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  • Automatic random height adjustment

    My Craftsman router appears to have developed an automatic random height adjustment feature.
    I told LOML that I'd like a Triton.

    Thing is, I'm making a jewelry box for my daughter ---- and it has a maple inlay on walnut.
    I'll pass the lid through a roundover bit ---- so it's important that the inlay fit exactly.

    I might go with a Dado (non-wobbler). Any other recommendations?

  • #2
    Sorry, I forgot this thread was started. Many years ago, I inherited a Craftsman 1/4" collet trigger switched router from my Father-In-Law. I think it was well used, but at the time, it was the only thing I could afford. One day I was using it with a 1/2" roundover bit on a deck I was building. The router suddenly lost its depth setting, climbed up the workpiece, jerked out of my two handed grip, and onto my right index finger. The still spinning bit took most of my finger nail and some skin from the top of my finger. The finger nail eventually grew back, but the cuticle retains the scar from the wound several decades later. The router went back into its carrying case never to be used again. I eventually replaced the router with a big 15 amp. plunge router with no trigger switch. As for the inlay cutting, I usually use my Ryobi motor tool set up as a router or my Ryobi trim router both with a guide fence. I actually have 7 routers now as you can never have too many. Wait, that's clamps. Seven routers is probably bordering on silly (or something worse).
    Jim Frye
    The Nut in the Cellar.

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    • atgcpaul
      atgcpaul commented
      Editing a comment
      Holy carp! That sounds horrifying. I'm sorry that happened to you.

      A little while after I mounted by Bosch router to the BT3100 router table, the nuts and bolts I used backed out from the vibration and the still spinning router fell to the floor. I watched the bit lower itself in the table in what felt like slo-mo and luckily jumped out of the way.

  • #3
    I startend out with a craftsman in the late 60's and then a second one back in the mid 70's. I never had a height setting problem and really liked them. I started out with a few pilot bits (no bearings) and quickly bought a few cheap Sears carbide bits. In the early 90's I bought a Porter Cable 690. That thing made me realize how underpowered and bits of vibration that the Craftsman routers had. Since I got that 690, I bought a second 690 about 10 years later. I now have 2 690s, a step up (forget the model) VS slow start PC. And I do have a large Craftsman plunge router in my router center. I also have a small 1/4 inch router and just ordered a Ridgid trim router - I liked it because of the fine adjustment for the height setting. Just hope it holds its height.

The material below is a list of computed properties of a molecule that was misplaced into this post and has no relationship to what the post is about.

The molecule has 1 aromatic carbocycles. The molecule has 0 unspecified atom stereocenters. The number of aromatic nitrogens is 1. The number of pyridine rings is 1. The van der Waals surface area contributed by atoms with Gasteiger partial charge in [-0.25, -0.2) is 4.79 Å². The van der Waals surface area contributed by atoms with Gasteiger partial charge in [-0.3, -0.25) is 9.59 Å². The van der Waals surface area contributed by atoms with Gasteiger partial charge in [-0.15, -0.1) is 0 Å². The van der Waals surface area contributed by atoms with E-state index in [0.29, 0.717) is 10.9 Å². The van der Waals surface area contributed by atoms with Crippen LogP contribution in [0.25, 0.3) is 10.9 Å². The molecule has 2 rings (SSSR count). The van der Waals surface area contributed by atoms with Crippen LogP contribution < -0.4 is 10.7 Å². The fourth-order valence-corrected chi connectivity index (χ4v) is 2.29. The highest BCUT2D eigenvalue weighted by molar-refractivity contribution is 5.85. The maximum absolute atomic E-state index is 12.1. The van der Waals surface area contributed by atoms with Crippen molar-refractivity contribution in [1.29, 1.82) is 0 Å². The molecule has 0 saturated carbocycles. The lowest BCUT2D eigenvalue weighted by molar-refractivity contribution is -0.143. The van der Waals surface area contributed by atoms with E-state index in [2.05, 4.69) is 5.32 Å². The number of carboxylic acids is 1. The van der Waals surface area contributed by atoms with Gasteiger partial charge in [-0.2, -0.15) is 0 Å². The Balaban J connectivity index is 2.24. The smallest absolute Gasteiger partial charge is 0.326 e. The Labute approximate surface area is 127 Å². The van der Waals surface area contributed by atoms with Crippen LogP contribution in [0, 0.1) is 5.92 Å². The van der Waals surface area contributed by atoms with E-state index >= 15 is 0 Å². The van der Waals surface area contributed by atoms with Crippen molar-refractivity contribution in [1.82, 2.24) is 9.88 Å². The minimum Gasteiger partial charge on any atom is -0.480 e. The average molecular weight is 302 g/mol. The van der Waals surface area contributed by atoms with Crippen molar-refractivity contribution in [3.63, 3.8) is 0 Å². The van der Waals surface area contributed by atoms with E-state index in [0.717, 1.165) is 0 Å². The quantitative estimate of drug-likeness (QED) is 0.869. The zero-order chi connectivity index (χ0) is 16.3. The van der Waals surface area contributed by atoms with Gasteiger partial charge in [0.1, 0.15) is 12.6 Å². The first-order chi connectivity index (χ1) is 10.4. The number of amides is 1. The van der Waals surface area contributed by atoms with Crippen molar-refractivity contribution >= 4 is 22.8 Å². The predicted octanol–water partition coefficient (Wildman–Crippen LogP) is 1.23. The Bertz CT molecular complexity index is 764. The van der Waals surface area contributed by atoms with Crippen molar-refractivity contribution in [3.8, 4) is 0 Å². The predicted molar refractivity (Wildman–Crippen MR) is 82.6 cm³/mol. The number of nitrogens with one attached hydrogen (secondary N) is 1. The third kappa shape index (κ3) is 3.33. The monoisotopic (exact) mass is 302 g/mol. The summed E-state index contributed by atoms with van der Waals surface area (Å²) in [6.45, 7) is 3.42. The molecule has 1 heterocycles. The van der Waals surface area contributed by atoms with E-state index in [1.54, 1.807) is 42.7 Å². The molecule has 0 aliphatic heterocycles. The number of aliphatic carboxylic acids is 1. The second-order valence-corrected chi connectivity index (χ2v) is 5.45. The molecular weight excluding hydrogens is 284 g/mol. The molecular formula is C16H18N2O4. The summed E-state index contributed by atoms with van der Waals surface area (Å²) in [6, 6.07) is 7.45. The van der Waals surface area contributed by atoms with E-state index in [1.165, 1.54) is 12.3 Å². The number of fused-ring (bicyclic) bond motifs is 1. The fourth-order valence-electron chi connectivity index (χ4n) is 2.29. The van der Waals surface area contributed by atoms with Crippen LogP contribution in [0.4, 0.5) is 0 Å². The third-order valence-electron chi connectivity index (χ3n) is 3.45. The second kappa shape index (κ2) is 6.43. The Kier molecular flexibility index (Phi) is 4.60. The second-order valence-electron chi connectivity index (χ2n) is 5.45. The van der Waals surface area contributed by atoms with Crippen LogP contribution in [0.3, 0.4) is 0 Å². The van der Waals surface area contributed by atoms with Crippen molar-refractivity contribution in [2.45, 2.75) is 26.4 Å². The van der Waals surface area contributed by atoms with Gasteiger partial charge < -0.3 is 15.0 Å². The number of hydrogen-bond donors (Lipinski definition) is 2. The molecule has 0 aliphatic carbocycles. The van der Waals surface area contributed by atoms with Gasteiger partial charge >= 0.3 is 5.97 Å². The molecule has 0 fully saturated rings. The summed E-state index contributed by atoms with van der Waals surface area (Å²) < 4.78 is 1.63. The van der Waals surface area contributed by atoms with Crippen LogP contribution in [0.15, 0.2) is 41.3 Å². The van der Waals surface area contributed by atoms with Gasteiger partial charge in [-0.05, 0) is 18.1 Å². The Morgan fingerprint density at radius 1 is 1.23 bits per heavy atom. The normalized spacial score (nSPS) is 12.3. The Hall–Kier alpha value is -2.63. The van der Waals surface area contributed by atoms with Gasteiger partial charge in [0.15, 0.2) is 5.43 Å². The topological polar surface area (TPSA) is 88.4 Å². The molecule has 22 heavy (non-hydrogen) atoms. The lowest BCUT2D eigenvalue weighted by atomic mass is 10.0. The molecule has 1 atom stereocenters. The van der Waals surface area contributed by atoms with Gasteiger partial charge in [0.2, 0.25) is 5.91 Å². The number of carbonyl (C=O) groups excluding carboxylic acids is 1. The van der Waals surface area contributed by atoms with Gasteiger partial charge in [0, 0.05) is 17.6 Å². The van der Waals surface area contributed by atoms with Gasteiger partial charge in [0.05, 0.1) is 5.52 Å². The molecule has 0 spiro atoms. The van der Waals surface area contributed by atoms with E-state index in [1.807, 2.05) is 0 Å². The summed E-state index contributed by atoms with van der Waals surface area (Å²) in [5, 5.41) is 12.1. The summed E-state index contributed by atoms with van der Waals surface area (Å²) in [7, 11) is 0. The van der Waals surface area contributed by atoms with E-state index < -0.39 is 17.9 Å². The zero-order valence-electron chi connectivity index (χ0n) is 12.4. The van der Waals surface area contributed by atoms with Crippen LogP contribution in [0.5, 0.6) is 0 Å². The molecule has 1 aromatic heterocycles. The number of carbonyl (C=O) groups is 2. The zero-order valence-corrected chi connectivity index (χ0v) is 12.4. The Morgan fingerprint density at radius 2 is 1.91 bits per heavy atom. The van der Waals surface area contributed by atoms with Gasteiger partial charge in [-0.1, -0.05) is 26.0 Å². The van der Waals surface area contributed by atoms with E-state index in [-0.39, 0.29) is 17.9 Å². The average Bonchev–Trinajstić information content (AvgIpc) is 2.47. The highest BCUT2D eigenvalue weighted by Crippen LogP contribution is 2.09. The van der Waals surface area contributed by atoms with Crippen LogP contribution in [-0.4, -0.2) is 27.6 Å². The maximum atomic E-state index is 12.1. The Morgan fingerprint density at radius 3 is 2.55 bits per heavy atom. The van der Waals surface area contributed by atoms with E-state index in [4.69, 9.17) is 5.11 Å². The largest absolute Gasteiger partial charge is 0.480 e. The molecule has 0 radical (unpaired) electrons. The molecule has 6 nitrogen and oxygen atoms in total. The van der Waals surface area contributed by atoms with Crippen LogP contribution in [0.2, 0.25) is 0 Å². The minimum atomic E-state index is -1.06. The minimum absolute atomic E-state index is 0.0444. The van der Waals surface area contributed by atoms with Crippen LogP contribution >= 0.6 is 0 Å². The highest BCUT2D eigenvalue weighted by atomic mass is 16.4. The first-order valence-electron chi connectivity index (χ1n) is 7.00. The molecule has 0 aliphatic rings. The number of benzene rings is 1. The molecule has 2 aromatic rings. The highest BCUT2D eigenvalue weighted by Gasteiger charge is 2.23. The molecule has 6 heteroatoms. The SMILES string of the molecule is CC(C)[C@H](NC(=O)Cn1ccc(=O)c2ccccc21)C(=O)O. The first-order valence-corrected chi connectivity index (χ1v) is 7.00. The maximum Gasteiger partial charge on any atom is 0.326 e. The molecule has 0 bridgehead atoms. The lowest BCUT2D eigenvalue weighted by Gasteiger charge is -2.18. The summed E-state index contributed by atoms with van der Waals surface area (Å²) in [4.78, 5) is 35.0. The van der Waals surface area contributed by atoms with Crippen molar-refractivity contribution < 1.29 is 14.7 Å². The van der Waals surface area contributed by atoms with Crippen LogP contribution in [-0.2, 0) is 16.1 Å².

Last edited by leehljp; 11-18-2019, 05:29 PM.
    Hank Lee

    Experience is what you get when you don't get what you wanted!

    Comment


    • LCHIEN
      LCHIEN commented
      Editing a comment
      PC's step up in router models was the PC895 series.

  • #4
    Originally posted by durango dude View Post
    My Craftsman router appears to have developed an automatic random height adjustment feature.
    I told LOML that I'd like a Triton.

    Thing is, I'm making a jewelry box for my daughter ---- and it has a maple inlay on walnut.
    I'll pass the lid through a roundover bit ---- so it's important that the inlay fit exactly.

    I might go with a Dado (non-wobbler). Any other recommendations?
    Are you sure the automatic random height adjustment was not self inflicted to justify a new Triton router?
    Not that you don't deserve it but sometimes these things need a bit of rationalization.



    Loring in Katy, TX USA
    If your only tool is a hammer, you tend to treat all problems as if they were nails.
    BT3 FAQ - https://www.sawdustzone.org/forum/di...sked-questions

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    • #5
      Originally posted by durango dude View Post
      Thing is, I'm making a jewelry box for my daughter ---- and it has a maple inlay on walnut.
      I'll pass the lid through a roundover bit ---- so it's important that the inlay fit exactly.

      I might go with a Dado (non-wobbler). Any other recommendations?
      If it's a through groove, I always reach for the dado stack first. I've done stopped grooves with a dado blade before but it's not really worth it for shallow cuts plus it has a slight pucker factor to it.

      I had a homemade router fence which I really put no love into. Whenever I get back a shop, that will be one of my first projects.

      Comment


      • #6